When employees lose their jobs, one of their biggest worries is how they will afford to pay for their healthcare and that of their family. Ordinarily, most employees who lose their jobs are able to maintain coverage on their existing group health plan through the month of their termination. After that, they may be eligible to enroll in a COBRA plan for an additional 18 months. Enrolling in a COBRA plan generally means that employees maintain their group health insurance coverage with their employer, but now they must pay 100% of the premium. This can be extremely costly for individuals already going through the difficulty of a job loss.
Fortunately, many employees who lose their job will now be able to enroll in a COBRA plan free of charge, at least through September. With the March 11th enactment of the American Rescue Plan Act (ARPA), employers now must pay for 100% of the applicable COBRA premiums for eligible former employees for the period from April 1 through September 30. These employers are then reimbursed by the federal government on a dollar-for-dollar basis through tax credits.
Who Is Eligible for COBRA Coverage?
Former employees are only eligible for “free” COBRA health insurance coverage if they experienced an involuntary termination (other than for gross misconduct) or a reduction of hours, causing them to lose their coverage with their employer. In addition to employees who lose their job between April 1 and September 30, employees who previously lost their job and are still within the 18-month COBRA window may newly enroll or re-enroll in the plan. Accordingly, those eligible will generally be those employees who were first eligible for COBRA coverage in November 2019 or later. The ARPA does not, however, extend the 18-month duration of COBRA benefits.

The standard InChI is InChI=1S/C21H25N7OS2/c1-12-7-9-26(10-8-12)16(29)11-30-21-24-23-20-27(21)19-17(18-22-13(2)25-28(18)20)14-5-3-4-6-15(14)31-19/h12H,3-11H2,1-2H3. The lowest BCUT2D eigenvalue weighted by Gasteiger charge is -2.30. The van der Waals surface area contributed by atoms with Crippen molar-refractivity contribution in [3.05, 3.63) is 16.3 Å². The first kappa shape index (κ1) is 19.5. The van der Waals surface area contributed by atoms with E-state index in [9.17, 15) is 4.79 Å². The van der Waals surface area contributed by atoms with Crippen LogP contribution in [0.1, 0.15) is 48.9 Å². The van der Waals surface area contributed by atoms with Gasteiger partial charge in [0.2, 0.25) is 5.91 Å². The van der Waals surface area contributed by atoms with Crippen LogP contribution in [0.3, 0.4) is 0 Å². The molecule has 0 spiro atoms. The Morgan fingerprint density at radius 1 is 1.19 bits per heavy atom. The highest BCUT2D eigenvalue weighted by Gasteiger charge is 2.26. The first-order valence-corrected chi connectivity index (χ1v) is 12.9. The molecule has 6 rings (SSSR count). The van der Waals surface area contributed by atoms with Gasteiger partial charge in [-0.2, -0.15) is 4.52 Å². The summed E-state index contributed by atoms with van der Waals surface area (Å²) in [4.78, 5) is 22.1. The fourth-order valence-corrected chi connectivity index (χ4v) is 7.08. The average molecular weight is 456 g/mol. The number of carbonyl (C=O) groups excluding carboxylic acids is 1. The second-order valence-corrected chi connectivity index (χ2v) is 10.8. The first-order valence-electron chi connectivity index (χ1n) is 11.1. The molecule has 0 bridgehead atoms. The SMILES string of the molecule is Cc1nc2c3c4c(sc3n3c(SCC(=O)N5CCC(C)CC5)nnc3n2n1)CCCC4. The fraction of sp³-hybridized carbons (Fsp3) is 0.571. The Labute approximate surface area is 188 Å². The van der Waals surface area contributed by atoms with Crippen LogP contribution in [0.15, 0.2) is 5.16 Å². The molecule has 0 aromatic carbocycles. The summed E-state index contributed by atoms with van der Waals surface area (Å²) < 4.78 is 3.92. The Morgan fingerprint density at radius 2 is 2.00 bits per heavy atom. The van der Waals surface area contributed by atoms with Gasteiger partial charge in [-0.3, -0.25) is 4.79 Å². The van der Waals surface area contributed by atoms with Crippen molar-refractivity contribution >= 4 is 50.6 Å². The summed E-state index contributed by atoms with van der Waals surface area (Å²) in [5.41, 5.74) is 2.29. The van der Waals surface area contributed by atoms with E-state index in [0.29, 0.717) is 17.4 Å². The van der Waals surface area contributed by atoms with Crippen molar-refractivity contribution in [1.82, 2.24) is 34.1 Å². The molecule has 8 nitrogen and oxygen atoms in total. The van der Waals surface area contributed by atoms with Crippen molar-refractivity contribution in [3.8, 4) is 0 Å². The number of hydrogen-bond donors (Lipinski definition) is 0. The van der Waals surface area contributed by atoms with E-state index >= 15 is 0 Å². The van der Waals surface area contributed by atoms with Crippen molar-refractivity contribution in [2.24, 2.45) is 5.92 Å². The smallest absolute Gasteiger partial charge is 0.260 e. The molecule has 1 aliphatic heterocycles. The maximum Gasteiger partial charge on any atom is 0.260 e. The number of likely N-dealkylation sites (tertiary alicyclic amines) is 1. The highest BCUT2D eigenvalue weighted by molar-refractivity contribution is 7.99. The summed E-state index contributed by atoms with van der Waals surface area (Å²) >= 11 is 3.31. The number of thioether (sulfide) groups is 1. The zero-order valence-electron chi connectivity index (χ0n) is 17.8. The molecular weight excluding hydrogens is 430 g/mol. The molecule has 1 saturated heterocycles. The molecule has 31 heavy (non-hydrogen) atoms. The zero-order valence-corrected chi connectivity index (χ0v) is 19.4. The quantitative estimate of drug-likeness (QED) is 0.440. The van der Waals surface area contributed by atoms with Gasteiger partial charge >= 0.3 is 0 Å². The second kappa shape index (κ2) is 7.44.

How Can I Enroll in A COBRA Plan?
Eligible former employees may elect to enroll or re-enroll in COBRA plans during the special enrollment period from April 1 and ending 60 days after the former employee has received the required notice from their former employer. Employers are required to provide such notice by May 30. If former employees are already covered by COBRA as of April 1, they do not need to reenroll or take any other action. However, they may want to contact their former employer to request reimbursement of premiums paid and/or to ensure the employer takes over the payment of premiums.
If you have any concerns about your COBRA rights or if you feel that your former employer has improperly categorized your separation in violation of your rights, please contact our experienced employment law attorneys.